And when we were in our wonderful three weeks, we were even able to discuss that we might yet face a dilemma; the dilemma about the medicated him vs the non-medicated him.  I suspect that he might be unconsciously rebelling against a medicated happiness (even though he felt the happiness too!) because he fears that it's not the real him who can loved or be loved, or just because he doesn't trust a sort of altered state of being. After all, he's been the other version for his whole life until now.

Then, too, there may be a distrust of sensing that he might be being controlled - by medication, by the world.

I asked him: But you are you on medication too, and yet you are so different. So positive and engaged and happy.

He answered that he was himself in both states. But it was not well considered, meaning he hasn't really thought about that. It wasn't the response of someone who was 'part' of something, but who is being defensive, and feels cornered.

Perhaps it was naive of me to assume that, once the door of medication was open and seeing as it has proved to be potentially life-changing for the better when taken, there would be no turning back. Now I feel deeply upset and that I have lost something, and worried about how destabilising it may be to endlessly respond to a changed state of being in my husband, and not be quite sure how to attribute things.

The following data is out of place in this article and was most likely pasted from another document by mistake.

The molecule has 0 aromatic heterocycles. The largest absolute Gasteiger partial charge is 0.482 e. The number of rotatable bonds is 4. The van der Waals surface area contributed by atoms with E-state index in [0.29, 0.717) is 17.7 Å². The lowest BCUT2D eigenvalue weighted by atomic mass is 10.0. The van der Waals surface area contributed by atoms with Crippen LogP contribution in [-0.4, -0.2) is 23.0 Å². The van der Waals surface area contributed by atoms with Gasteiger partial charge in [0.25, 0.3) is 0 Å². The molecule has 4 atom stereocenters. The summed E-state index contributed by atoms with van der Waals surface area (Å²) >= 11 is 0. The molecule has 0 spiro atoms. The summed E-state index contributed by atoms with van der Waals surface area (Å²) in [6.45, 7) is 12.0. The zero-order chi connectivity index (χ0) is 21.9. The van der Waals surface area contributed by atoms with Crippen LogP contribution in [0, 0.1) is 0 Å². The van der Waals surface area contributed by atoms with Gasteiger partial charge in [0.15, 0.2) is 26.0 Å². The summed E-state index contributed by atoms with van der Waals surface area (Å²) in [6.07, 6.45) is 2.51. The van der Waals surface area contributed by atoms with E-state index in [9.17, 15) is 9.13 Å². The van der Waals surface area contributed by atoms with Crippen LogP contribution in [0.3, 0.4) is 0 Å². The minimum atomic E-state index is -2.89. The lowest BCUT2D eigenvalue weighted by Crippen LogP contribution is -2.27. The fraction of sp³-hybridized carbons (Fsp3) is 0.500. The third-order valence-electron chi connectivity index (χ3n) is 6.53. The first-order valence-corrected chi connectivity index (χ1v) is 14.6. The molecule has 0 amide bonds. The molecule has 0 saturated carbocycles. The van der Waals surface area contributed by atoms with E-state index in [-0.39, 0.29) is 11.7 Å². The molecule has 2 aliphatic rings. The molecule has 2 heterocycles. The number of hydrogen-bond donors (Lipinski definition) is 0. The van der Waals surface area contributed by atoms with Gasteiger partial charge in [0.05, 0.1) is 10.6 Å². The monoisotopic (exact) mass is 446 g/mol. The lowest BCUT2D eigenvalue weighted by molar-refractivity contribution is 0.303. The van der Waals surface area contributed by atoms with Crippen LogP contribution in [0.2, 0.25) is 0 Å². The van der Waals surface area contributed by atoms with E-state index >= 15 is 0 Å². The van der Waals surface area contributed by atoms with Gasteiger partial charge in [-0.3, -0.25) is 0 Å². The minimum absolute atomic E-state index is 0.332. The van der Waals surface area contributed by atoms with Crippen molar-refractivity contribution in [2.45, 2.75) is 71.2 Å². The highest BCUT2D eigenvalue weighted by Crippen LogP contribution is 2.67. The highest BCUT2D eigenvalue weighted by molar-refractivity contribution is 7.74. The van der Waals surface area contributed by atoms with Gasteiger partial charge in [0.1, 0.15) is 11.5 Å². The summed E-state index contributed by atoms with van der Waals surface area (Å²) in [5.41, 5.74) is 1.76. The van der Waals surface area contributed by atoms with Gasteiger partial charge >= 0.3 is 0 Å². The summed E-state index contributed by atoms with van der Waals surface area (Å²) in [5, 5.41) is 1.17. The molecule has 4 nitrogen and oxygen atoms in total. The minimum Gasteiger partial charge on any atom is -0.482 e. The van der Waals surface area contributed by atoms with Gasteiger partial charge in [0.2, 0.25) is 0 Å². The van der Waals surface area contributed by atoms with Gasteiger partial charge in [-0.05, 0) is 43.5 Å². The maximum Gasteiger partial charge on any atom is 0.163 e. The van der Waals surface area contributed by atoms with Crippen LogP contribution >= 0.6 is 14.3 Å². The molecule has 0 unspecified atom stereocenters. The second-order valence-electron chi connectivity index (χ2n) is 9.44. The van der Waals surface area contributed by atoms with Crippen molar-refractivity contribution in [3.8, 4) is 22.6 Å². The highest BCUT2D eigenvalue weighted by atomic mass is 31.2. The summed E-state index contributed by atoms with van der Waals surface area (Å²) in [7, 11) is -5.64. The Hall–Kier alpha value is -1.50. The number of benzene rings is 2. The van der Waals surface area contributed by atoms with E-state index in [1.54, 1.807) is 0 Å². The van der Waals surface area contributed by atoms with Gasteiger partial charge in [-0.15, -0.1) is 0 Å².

I can relate to both of you. 

I can relate to both of you.  My ADD husband has recently stopped his meds as well.  I also see that contrast of behavior that almost makes him seem worse now than he was before starting meds.  I don't know if that's the case, but seeing him off the meds has shown me, surprisingly, how much the meds really helped him.  My husband has also made comments like "this is just me, not the ADD" and things to that affect.  I can tell he doesn't like the idea of meds and keeps claiming he will try another med (he was on adderrol and didn't like the fact that it was a stimulant).  I have one again become a [more] depressed, lonely, hurt wife.  And he's once again constantly in his own little world, being impulsive and unrealistic and insensitive and hurtful.  So, I never saw 2 personalities WHILE he was on meds, but definitely a difference now that he's off meds.  Once his pill would wear off for the day, he would definitely "regress" a little bit and his body had kind of a crash once the stimulant got out of his system.  That wasn't terribly fun.  But Nicole, what you have said sounds just like how my husband feels.  It's sad they have to feel that way.  I try hard to not make all this help and healing a BAD experience b/c I know how delicate the situation is.  I can't see myself getting divorced but I can't get through to him.  We have a 4yo, 2yo and 6 week old baby.  We have time to work through this, but until then i hate being so lonely.  I have no one I can really talk to, you know, have that role that a spouse has.  Not having that is so stifling.  How do I relieve that?  I don't know.  I want him to be happy, too.  Good luck to you guys.